Joanna E Grove

Yale University, New Haven, CT, United States

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Publications (8)57.99 Total impact

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    ABSTRACT: The long-held concept that transplanted bone marrow (BM)-derived cells contribute only to cells of the hematopoietic system was challenged by data from our laboratory showing that a single male BM-derived cell could not only reconstitute the hematopoietic system of an irradiated female recipient, but could also lead to the generation of mature BM-derived epithelial cells in the liver, lung, skin, and gastrointestinal tract. Careful costaining and single-cell analyses have been used to rule out false positive cells due to inadequate detection techniques in microscopy or cell overlay. Since this initial discovery, we have sought to understand the mechanisms underlying the formation of BM-derived epithelial cells, and to evaluate their therapeutic use for gene therapy and/or tissue regeneration. Several reports have shown that donor BM-derived cells, possibly macrophages, can fuse with existing host epithelial cells to form heterokaryons that express both donor and tissue-specific markers. While this is certainly true for murine tyrosinemia models, we have used a Cre-lox system to demonstrate that fusion is not a requirement for the generation of BM-derived epithelial cells and is likely not responsible for the BM-derived epithelial cells generated after standard BM transplantation. In a proof of principal experiment for potential gene therapy applications, we have shown that autologous BM-derived cells transfected with a transgene prior to BM transplantation are able to develop into mature type-II pneumocytes that express the transgene. We also discuss future research directions in the field and the therapeutic potential of BM-derived epithelia, including ongoing work to test whether combined cell and gene therapy can be used therapeutically in preclinical mouse models of human disease.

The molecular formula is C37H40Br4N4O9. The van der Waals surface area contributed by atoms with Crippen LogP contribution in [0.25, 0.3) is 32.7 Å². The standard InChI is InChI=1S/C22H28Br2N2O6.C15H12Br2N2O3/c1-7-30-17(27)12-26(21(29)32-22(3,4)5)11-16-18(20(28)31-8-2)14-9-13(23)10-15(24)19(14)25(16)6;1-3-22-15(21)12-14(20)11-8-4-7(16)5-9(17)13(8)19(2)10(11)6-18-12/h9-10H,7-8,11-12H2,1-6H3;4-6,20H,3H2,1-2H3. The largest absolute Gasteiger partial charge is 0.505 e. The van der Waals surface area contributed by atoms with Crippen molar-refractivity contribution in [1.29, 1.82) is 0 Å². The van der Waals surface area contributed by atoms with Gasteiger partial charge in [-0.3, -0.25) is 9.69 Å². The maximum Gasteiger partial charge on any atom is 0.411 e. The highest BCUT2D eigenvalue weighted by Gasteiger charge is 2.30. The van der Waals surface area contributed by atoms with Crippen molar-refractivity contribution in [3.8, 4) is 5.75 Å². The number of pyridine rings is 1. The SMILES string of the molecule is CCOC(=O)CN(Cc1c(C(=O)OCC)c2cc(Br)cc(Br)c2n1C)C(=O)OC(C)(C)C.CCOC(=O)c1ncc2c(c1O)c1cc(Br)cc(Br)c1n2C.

Stem Cell Reviews and Reports 02/2005; 1(1):21-7. · 4.52 Impact Factor
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    ABSTRACT: Recent findings suggest that bone marrow-derived cells (BMDC) may contribute to tissue maintenance throughout the body. However, it is not yet known whether marrow-derived epithelial cells are capable of undergoing proliferation. Our laboratory has shown that BMDC engraft as keratinocytes in the skin at low levels (</= 1%) in the absence of injury. Here we show that skin damage affects the degree of engraftment of BMDC as keratinocytes and that the keratinocytes are actively cycling. Female mice reconstituted with sex-mismatched BM were wounded by punch biopsy and incision. At the wound site, engraftment of BMDC as epidermal cells increased within 1 day, and continued to increase to approximately 4% by 3 weeks after injury. Using a Cre-lox system, fusion of BMDC with epithelial cells was ruled out. BMDC-derived epithelial cells at the wound edges expressed Ki67, a marker for actively cycling cells, and this proliferation correlated with an increase in the number of donor-derived cells within the wound. Donor-derived cytokeratin 5-expressing cells were rare, suggesting that BMDC do not engraft as epidermal stem cells, and the level of engraftment peaked and then decreased over time, further suggesting that BMDC may assist in early wound healing by engrafting as transit-amplifying cells, which then differentiate into keratinocytes.